• Most newspapers are now printed with soy-based ink, so they're not harmful when they break down. However, don't use glossy, colorful printed inserts which might not use soy-based ink.

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Untreated lumber, wood chips, or sticks

  1. Wood chips or branches insulate the soil and maintain moisture levels. If you live in a dry area, it may be hard to keep the soil at the right moisture level. Non-pressure-treated lumber, wood chips, sticks, or branches can hold in moisture. They'll also insulate the garden, so the plant roots don't freeze during the winter.[5]
    • Wood chips, sticks, or branches break down really slowly, but they add bulk to your soil. This means you won't have to fill up your raised beds with soil as often.
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Compost

  1. Fill half the bed with compost to add rich nutrients to your garden soil. You can use compost from your yard or buy high-quality compost from a garden supply store. Fill the rest of the bed with quality topsoil and mix it in a shovel, so you have a soil combination of 50% compost and 50% topsoil.[7]
    • You can use straight compost without any soil mixed in if your compost is well-aged and no longer smells.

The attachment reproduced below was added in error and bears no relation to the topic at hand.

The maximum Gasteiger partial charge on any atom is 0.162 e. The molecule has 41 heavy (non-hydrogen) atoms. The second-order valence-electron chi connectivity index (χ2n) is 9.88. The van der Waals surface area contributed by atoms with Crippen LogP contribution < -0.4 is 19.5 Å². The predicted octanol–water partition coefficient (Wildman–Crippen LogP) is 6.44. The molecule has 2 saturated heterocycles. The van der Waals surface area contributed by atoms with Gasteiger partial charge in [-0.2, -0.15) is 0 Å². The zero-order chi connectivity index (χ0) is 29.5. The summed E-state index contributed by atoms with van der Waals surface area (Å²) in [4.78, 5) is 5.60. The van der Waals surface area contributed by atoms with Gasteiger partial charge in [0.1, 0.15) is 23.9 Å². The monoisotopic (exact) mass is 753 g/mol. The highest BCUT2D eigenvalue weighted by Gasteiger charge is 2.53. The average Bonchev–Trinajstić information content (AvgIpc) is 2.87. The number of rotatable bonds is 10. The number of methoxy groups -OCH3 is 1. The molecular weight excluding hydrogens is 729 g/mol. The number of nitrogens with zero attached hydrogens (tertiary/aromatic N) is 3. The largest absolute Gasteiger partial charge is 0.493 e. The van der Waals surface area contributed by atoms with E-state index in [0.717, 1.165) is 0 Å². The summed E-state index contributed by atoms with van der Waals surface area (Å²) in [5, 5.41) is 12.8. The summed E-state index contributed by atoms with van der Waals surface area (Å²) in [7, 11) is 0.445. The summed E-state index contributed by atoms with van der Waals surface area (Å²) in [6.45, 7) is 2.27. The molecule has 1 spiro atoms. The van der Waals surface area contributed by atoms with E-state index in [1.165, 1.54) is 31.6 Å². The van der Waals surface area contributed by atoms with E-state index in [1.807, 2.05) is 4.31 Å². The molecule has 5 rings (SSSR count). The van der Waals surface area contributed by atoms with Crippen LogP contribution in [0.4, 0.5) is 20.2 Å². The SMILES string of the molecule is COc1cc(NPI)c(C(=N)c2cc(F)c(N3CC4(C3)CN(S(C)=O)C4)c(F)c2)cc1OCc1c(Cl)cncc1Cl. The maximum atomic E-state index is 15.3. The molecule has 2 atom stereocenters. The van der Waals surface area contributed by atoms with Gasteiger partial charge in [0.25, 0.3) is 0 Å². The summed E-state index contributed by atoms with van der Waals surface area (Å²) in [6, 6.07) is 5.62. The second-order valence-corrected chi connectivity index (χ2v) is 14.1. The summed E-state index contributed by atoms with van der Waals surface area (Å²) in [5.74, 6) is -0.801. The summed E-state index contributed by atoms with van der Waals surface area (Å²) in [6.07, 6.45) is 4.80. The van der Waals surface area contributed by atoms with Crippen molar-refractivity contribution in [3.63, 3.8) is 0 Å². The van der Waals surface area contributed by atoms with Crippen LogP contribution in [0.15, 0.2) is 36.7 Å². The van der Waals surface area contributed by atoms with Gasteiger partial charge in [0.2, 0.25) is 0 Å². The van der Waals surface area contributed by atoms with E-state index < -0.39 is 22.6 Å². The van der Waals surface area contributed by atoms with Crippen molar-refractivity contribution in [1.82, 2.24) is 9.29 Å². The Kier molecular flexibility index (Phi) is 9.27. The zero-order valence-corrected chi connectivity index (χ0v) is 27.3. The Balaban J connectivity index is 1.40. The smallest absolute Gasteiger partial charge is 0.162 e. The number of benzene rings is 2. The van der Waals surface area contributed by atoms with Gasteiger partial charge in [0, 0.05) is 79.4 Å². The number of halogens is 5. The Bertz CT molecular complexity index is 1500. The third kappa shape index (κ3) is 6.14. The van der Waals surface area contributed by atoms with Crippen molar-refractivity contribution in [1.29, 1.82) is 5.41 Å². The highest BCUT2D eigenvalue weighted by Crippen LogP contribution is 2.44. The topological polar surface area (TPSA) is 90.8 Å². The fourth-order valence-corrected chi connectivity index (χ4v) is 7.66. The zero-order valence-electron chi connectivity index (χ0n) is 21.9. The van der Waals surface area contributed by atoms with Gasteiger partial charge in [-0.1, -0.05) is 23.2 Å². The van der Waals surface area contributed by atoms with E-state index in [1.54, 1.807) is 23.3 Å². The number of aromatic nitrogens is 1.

• The soil level in your raised bed garden will sink a few inches every year as the soil settles. Just add a few inches of compost every year to replace it and keep your soil healthy.
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Hardware cloth

  1. Line the bottom of the bed with a metal hardware cloth to deter rodents. If you've got gophers or moles trying to sabotage your garden, hardware cloth can prevent them from digging under your beds. Staple a layer of metal hardware cloth to the very bottom of the bed before you fill it in with soil. This barrier stops rodents from digging underneath your garden.[8]
    • Purchase metal hardware cloth at your local hardware store, farming supply store, or online.
    • If you've dealt with pests in the past, it's also a good idea to put up a fence around the beds, so the gophers can't climb over the barrier. Make your little garden fence at least 1 foot (0.30 m) high.

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Landscape fabric

  1. Spread landscape fabric to prevent weeds and encourage drainage. You might see landscape fabric called weed mat. It acts as a barrier to stop weeds or roots from nearby trees from working their way into your garden bed. Landscape fabric is usually effective for a few seasons before you need to replace it.[9]